If at first you don't succeed, try again. Or at least, if you have the opportunity for a free trip back to Devon a week after dipping, try again. So it was that I got my second crack at seeing the long staying Gull-billed Tern. Family were going down to visit other family in Exmouth, so I was dropped off at Exton railway station at c. 9.30am.
A splendid vantage point over the estuary - and it was about. I'd just missed it on arrival; a train had come and gone meaning the scopes that were trained on it had to refind it. Thirty minutes later it was pinned down half way across the estuary feeding on insects. Although distant, the fact that it was feeding made for excellent views as it double back on itself to dive down towards the mud over and over again. Grey rump just visible. Controlled, confident wing beats. Always a pleasure to watch a Tern in action.
For about two hours (trains permitting) the Tern performed... only settling down onto the mud a couple of times. It was far too far away for photos, so I tried anyway. The results made it clear the bird was far too far away for photos - recognisable only as a Tern:
(Never mind. I know what it is!)
I then took the train up to Topsham, and onto Bowling Green Marsh RSPB.
As it was quite near low tide this was not worth the time spent in the hide.
From the viewing platform - in the strengthening wind - things were a little better. Just separate from a group of about 15 Redshank, at the waters edge infront of the viewing platform, was a Spotted Redshank. Hoorah! I was starting to think I'd go the whole year without seeing one! The bird was moulting back to winter plumage from its summer plumage. Legs were still black, and the wings still retained the white speckles set against black, but the breast was mostly white. I would see a couple of other Spotted Redshanks later in the day, but I 'photographed' this one as it was the year tick bird:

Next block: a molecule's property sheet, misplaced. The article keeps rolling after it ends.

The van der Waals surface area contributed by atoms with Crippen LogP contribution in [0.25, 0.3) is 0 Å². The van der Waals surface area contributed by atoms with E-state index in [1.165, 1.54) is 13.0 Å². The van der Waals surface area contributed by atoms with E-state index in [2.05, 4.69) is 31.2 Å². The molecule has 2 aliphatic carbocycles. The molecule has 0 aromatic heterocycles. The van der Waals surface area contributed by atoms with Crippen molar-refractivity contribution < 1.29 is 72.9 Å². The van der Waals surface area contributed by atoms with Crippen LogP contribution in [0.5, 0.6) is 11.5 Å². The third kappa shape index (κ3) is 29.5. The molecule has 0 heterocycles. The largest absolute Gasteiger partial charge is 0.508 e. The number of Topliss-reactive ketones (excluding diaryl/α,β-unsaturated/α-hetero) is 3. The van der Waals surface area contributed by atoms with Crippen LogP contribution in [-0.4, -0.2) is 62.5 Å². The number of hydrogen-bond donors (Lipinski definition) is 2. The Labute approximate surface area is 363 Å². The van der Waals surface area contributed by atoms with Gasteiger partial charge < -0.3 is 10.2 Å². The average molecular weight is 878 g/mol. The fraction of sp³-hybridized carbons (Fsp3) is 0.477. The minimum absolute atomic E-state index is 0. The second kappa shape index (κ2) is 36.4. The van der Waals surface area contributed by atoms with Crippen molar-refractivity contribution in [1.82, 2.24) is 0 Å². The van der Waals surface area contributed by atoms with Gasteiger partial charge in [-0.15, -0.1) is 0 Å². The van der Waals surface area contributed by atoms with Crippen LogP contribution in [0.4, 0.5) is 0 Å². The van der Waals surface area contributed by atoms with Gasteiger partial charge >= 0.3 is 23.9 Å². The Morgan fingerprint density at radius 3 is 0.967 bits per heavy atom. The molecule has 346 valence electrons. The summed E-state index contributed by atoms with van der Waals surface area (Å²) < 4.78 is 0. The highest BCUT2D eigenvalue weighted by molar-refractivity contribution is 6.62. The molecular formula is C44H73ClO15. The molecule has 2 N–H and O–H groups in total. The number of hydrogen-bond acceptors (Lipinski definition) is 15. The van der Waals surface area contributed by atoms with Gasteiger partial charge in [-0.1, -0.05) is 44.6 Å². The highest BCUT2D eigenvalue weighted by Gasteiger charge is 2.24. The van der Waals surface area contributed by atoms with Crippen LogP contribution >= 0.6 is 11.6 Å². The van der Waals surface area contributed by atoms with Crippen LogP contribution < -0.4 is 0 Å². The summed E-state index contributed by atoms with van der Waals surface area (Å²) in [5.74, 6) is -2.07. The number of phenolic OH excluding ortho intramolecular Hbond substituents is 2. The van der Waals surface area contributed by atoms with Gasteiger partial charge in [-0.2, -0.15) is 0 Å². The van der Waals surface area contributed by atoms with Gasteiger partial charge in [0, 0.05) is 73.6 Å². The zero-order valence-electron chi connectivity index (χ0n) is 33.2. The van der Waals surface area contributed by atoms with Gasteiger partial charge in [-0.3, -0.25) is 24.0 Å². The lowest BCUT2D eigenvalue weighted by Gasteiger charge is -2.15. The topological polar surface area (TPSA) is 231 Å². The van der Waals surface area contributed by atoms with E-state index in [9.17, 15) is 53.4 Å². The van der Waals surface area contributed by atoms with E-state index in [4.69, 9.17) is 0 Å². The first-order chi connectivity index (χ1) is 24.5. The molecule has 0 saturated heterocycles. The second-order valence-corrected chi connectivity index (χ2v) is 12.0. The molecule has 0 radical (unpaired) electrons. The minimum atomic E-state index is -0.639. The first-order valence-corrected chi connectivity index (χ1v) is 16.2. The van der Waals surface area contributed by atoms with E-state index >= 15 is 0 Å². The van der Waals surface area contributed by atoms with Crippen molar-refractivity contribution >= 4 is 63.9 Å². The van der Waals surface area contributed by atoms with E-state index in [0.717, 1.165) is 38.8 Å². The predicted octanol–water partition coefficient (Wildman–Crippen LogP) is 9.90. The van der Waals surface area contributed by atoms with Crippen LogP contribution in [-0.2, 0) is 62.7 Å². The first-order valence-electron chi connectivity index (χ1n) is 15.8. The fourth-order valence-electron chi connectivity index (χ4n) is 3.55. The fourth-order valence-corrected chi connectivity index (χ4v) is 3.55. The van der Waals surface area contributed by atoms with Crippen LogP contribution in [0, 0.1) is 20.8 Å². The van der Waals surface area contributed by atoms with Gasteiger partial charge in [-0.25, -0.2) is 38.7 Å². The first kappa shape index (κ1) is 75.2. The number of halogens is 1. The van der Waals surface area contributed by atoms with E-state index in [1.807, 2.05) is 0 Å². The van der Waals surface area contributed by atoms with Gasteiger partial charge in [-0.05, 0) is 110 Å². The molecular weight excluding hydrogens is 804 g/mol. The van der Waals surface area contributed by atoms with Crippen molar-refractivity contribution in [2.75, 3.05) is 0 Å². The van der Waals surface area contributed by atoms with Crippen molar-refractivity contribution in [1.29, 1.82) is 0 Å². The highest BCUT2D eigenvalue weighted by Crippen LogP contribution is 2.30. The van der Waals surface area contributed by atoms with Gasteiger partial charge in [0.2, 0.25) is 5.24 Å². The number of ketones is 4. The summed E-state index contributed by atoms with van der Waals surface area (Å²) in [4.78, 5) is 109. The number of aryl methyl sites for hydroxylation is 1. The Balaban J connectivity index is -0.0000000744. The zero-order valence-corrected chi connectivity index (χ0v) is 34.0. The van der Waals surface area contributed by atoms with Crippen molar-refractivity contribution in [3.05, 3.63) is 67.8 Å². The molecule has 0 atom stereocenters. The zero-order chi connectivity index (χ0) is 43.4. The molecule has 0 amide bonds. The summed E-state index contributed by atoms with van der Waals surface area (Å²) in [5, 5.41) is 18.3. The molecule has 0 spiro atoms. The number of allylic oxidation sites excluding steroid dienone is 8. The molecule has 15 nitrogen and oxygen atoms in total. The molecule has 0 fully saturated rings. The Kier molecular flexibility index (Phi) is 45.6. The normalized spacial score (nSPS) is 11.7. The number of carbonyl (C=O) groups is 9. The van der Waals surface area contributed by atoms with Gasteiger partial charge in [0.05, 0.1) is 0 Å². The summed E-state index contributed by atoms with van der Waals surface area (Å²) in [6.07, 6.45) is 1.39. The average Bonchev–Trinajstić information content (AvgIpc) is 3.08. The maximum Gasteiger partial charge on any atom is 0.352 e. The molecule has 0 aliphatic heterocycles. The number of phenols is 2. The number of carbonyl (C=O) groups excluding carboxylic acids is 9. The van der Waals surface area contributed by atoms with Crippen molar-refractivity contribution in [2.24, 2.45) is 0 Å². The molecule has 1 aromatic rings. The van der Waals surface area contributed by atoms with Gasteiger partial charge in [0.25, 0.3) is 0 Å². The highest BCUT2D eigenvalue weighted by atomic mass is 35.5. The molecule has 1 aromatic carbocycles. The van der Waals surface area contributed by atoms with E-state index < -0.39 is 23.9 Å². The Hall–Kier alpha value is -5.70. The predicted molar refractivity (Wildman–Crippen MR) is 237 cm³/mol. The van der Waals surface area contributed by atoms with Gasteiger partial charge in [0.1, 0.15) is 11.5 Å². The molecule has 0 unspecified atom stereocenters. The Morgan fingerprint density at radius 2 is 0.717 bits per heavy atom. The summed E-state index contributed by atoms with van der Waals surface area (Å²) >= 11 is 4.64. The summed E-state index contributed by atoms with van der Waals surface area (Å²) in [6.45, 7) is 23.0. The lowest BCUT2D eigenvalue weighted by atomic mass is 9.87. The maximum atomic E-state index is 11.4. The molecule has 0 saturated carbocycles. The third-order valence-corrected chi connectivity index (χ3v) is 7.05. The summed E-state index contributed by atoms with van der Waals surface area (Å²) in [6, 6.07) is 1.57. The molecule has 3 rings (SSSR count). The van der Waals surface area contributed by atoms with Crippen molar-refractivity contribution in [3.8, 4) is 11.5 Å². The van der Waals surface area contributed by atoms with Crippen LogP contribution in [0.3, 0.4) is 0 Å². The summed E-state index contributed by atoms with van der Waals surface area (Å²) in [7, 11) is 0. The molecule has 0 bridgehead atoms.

I walked back to Topsham railway station via the Goat Walk, and took the train all the way down to Exmouth for my sea front rendezvous with the family. Along the way I checked every large gathering of Gulls for either Yellow-legged or Mediterranean. Alas no luck.
We left Exmouth at about 7.00pm, making one last stop at the Bowling Green Marsh hide / viewing platform. birdguides had reported the Gull-billed Tern on the flashes (from the hide) at 5.00pm, and it seemed foolish to not have a look. After all it was still high tide. There was lots from the hide - Grey Herons, Little Egrets, Redshank, Spotted Redshank, Green Sandpipers, Black-tailed Godwits - but no target birds. From the viewing platform, and being high tide, the Gulls and waders were peppering the edge of the vegetation.
Nothing new to see though, and so the drive back to Gloucester began.
Not one bird of prey seen today.